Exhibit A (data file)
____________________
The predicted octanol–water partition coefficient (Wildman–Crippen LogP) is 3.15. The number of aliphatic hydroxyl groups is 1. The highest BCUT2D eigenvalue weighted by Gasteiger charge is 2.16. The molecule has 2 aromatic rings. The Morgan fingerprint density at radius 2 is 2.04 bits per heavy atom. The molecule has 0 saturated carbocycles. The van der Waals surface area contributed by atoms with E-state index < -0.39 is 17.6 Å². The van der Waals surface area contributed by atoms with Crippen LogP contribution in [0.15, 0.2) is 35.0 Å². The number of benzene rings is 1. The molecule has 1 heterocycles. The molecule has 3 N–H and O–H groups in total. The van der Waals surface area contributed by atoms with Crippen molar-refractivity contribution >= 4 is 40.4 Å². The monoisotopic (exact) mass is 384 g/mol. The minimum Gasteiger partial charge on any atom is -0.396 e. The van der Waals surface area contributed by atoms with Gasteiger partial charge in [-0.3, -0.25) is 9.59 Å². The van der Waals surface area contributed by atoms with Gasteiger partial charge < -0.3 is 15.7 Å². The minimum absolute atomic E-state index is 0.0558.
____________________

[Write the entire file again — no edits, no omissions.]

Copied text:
The predicted octanol–water partition coefficient (Wildman–Crippen LogP) is 3.15. The number of aliphatic hydroxyl groups is 1. The highest BCUT2D eigenvalue weighted by Gasteiger charge is 2.16. The molecule has 2 aromatic rings. The Morgan fingerprint density at radius 2 is 2.04 bits per heavy atom. The molecule has 0 saturated carbocycles. The van der Waals surface area contributed by atoms with E-state index < -0.39 is 17.6 Å². The van der Waals surface area contributed by atoms with Crippen LogP contribution in [0.15, 0.2) is 35.0 Å². The number of benzene rings is 1. The molecule has 1 heterocycles. The molecule has 3 N–H and O–H groups in total. The van der Waals surface area contributed by atoms with Crippen molar-refractivity contribution >= 4 is 40.4 Å². The monoisotopic (exact) mass is 384 g/mol. The minimum Gasteiger partial charge on any atom is -0.396 e. The van der Waals surface area contributed by atoms with Gasteiger partial charge in [-0.3, -0.25) is 9.59 Å². The van der Waals surface area contributed by atoms with Gasteiger partial charge < -0.3 is 15.7 Å². The minimum absolute atomic E-state index is 0.0558.